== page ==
There are myriad important national security issues at play as conferees work to finalize the fiscal 2020 National Defense Authorization Act. As we consider the future of America’s security, one of the most critical issues involves the future of national security space launch, or NSSL, and our long-term assured access to space.

While the Space Force, one of President Donald Trump’s marquee defense initiatives, has become a lightning rod within the defense community and in Congress, decisions made about the lesser-known Phase 2 Launch Services Procurement will be vital to ensuring America’s success in the new space race.

Technological advancements by China and Russia over the past decade have eroded the United States’ strategic advantage in space. The Air Force Research Laboratory and the Defense Innovation Unit have cautioned that only by building a robust industrial base can the United States outpace its adversaries in the development of new space capabilities.

Part of the effort to ensure the United States maintains its competitive edge is to make certain the defense space acquisition system is as swift and agile as possible. The Department of Defense has taken some action in this direction, but more is left to be done, particularly to keep up with our near-peer competitors in space. This will require more fully embracing the innovations taking place in the commercial space launch market and promoting competition among providers to deliver the best capabilities at the lowest cost.

We have seen firsthand the benefits of competition and innovation in national security space launch. When I served in the Air Force in 2012, we began a process of certifying companies to provide national security launch services, after years when the Defense Department’s sole NSSL provider was United Launch Alliance. That process had numerous goals; primary among them were ensuring any new company could safely and consistently deliver national security satellites to orbit and that they could do so in a cost-efficient way.

ULA was born of a collaboration between Boeing and Lockheed Martin because of the nature of the competitive market in the 2000s. Despite a very good mission success track record, by 2012 the cost of ULA launches “had increased 58 percent above the baseline estimates in 2004 and 2007.” Five years later, ULA cut the price of its Atlas 5 rocket by more than a third as it faced competition from new rival SpaceX.

Embracing new launch providers could allow the Air Force to further drive down costs and acquire even better capabilities. Despite this compelling business case, the Air Force plans to award exclusive five- to eight-year launch contracts to just two providers.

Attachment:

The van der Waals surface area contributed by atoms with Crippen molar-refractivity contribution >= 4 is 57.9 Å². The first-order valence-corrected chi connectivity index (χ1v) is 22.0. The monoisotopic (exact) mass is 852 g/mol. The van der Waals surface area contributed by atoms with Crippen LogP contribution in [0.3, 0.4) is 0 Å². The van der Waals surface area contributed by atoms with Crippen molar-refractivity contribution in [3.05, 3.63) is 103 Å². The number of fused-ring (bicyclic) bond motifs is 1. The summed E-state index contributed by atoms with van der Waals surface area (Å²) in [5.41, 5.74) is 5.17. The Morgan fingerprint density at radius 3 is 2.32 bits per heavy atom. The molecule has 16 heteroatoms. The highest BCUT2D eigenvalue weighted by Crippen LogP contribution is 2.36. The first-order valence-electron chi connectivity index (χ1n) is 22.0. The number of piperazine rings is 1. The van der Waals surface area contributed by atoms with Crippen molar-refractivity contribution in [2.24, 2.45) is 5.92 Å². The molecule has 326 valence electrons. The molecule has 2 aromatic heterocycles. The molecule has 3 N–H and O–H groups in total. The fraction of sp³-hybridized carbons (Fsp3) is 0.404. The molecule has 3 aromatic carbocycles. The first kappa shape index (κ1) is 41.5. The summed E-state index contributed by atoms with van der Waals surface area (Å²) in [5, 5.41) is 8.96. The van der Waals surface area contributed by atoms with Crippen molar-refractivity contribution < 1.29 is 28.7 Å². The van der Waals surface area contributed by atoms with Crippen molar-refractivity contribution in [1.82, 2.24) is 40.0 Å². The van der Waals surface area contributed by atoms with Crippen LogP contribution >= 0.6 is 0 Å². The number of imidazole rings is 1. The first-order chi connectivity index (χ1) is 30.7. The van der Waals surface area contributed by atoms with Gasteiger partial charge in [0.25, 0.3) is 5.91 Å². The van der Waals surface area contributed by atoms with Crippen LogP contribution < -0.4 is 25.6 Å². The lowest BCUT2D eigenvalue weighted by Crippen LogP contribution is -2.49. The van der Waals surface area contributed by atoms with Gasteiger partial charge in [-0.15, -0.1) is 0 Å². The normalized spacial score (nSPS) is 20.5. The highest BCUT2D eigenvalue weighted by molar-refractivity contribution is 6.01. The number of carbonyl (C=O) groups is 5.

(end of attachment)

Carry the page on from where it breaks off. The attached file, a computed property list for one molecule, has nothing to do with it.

This decision ignores a growing commercial market that can clearly support multiple providers. In fact, the Center for Space Policy and Strategy forecast a launch availability shortfall over the next 10 years. And, more importantly, it is now an issue for this year’s NDAA as House Armed Services Committee Chairman Adam Smith warns that the Air Force’s current course “risks undermining [its] goal of maximizing and sustaining fair and open competition.”

There are important benefits to maintaining multiple launch providers if they can meet national security launch standards. Competition drives down price. In a crisis, the government has multiple providers who can help ensure access to space. The government can benefit from what is happening in the commercial launch market.

The House-passed NDAA seeks to do this by requiring the Air Force to compete contracts in the Phase 2 LSP for any launches beyond the first 29. The legislation would also make available up to $500 million to certain providers to ensure they can satisfy national security infrastructure and certification requirements.

But it is not enough to simply recognize that competition and innovation in national security space launch is a good thing. The true test is constructing an acquisition process streamlined and agile enough to defeat China’s and Russia’s ambitions. Reforming Pentagon acquisition programs is a perennial challenge for every administration, and space launch is no exception.

That is why the current debate over the importance of the space domain in our national security strategy, policy, structure and budget is an important one. The United States and our competitors are increasingly developing doctrine and capabilities while devoting more resources to space. It is critical that the Department of Defense and Congress ensure that our resources are spent as efficiently as possible, including on NSSL.

The Department of Defense and the Air Force, working with Congress, have an opportunity to improve their blueprint for assured access to space by ensuring additional competition and embracing more of the commercial launch market. With these new providers and by maintaining our high standards, this is a race America can win.

Erin C. Conaton is a former undersecretary of the U.S. Air Force, undersecretary of defense for personnel and readiness, and staff director of the House Armed Services Committee.